19 Mar The end of MSN Messenger, the beginning of attacks Fabio Assolini
27 Nov Cyber predators lurking Roberto Martinez
22 Jun IM worm targeting Brazilian Facebook users Fabio Assolini
05 Jun Financial data stealing Malware now on Amazon Web Services Cloud Dmitry Bestuzhev
25 Jan Malicious ads through ICQ Roel
24 Aug New IM Worm Squirming in Latin America Dmitry Bestuzhev
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Microsoft recently announced the shutdown of its popular IM client MSN Messenger, which will be replaced by Skype, but its end represents the beginning of malicious attacks posing as the installer of the software. Cybercriminals already started to use this fact in their attacks, registering malicious domains, buying sponsored links on search engines, tricking users to download and install a malware masquerade as the MSN installer.
MSN Messenger is still very popular in several countries; Microsoft informed that the service has more than 100 million users worldwide, approximately 30.5 million of them in Brazil. As an escalated migration of all users is planned, it's getting harder to find the installer of the program and this is the window of opportunity exploited by Brazilian cybercriminals aiming to infect users looking for the software.
In a simple search on Google for "MSN messenger" the first result displayed is sponsored link of a malicious domain aiming to distribute the fake installer, which is actually a Trojan banker:
They’re stalking, taking advantage of the anonymity offered by the Internet and using the most advanced techniques to deceive their victims. They pose a persistent threat. They are often very patient and have sometimes communicated with their victims over a number of days, weeks, months and sometimes for over a year before they finally arrange to meet with the young person. They are a new breed of predators.
There’s nothing new in Brazilian cybercriminals exploiting social networks to distribute their malicious code. Orkut was first, followed by Twitter, and now it’s Facebook’s turn.
Facebook is becoming increasingly popular in Brazil and we are witnessing more and more Brazilian bad guys switching their focus to it. We received some proof this weekend: a Brazilian instant message (IM) worm created to steal Facebook passwords and login, and use the infected profile to spread malicious links among Portuguese speakers.
The worm (md5 d8dd66f2ec659687c56feb31ae1ac692) is distributed in a drive-by-download attack. After infecting the user’s machine a malicious applet downloads lots of different files, including the IM worm responsible for stealing users’ Facebook passwords. The worm is designed to connect to the victim profile via the web service Ebuddy.com or via the mobile version of Facebook, and capable of posting the content of the file fb.txt:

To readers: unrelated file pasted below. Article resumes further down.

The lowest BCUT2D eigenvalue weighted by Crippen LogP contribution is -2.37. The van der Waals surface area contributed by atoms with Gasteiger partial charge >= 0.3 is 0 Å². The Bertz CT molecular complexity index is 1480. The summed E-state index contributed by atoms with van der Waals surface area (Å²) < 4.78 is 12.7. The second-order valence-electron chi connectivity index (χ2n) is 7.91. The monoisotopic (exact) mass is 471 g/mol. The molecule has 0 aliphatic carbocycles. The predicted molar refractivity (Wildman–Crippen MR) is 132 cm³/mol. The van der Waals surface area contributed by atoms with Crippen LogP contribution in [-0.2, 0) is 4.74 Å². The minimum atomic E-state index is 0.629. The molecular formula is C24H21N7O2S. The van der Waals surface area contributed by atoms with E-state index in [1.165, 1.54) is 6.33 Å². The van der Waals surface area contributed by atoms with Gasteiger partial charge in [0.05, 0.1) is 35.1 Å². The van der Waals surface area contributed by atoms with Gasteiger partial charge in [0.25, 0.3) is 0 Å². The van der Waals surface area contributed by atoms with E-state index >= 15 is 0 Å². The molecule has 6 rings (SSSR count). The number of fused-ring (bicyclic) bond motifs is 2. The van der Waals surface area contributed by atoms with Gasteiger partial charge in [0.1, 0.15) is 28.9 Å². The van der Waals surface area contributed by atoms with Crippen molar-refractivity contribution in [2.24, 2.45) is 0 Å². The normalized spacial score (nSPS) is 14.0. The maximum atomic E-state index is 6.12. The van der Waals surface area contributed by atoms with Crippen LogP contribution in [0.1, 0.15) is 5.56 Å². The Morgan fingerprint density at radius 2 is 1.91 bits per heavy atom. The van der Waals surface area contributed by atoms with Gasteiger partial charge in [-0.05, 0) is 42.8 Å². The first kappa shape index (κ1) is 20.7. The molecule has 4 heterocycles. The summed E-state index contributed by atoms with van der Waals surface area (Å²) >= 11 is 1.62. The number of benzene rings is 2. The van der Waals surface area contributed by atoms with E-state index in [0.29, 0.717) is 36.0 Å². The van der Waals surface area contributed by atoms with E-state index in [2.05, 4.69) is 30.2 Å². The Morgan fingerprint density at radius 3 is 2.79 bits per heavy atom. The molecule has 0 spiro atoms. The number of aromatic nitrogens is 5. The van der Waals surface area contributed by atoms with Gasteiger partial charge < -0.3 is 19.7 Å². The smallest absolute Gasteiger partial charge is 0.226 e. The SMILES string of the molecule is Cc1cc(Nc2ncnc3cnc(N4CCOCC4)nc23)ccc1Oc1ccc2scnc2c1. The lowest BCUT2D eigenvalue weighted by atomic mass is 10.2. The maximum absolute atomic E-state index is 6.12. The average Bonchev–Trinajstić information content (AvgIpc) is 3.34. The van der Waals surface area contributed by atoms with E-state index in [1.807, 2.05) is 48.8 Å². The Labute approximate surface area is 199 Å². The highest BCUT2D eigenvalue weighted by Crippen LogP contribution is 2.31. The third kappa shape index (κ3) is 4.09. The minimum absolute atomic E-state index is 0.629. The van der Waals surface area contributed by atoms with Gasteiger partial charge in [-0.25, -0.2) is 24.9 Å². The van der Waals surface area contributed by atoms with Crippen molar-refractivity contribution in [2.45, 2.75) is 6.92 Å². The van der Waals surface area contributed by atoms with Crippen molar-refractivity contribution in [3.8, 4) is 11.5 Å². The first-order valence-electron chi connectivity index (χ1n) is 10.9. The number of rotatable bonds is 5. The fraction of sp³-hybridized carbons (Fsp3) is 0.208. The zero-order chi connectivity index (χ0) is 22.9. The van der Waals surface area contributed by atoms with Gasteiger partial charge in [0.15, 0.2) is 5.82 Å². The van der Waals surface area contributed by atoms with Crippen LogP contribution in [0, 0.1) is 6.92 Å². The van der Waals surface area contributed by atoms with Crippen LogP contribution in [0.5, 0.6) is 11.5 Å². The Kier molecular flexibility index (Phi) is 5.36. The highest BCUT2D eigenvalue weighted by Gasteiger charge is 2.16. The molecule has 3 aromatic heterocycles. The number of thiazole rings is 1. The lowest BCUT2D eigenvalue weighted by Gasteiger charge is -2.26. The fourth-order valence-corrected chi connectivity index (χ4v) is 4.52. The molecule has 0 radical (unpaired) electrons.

Over the last few days, we received numerous reports of computers infected with fake anti-virus (scareware). The name of this particular culprit is Antivirus 8.
The interesting thing about these cases is that the users were getting fake anti-virus browser pop ups while not actively using the computer. During our research we noticed that these pop-ups would appear right when ICQ was fetching/displaying new ads.
I installed ICQ and noticed the following after letting it run for a couple of minutes to fetch ads:
This page is hosted on [snip]charlotterusse.eu.
Going by the added iframe, it looks like this store's ad server was hacked, right? Not quite. I did some digging around and found that none of these servers - other than charlotterusse.com - are actually related to this brand of clothing.
This means that somebody went through the trouble of pretending to be this store. This is done to make sure the ad distributor will actually run the campaign, as these distributors frequently get approached by fraudsters.
However, what makes this case particularly interesting is that the bad guys make it seem like their server got hacked. By making it look like their server got compromised, the criminals can claim it isn't them who's responsible for distributing the malware. But rather someone else who hacked their server to spread malware. The ad distributor is very likely to simply give them a warning, which gives these criminals at least one more shot at infecting more machines.
This is another example of how trusted programs can be a used to attack computers. It goes to show that anti-malware protection is needed no matter what the circumstance.
We've sent a notification to yieldmanager, who is the ad distributor in this case. We've not heard back from them at the time of writing.
It seems like the criminals behind the worm are now at the first stage of the crime -- infecting as many machines as they can to have “a good” offers after to another criminals: pay per install, spam and others.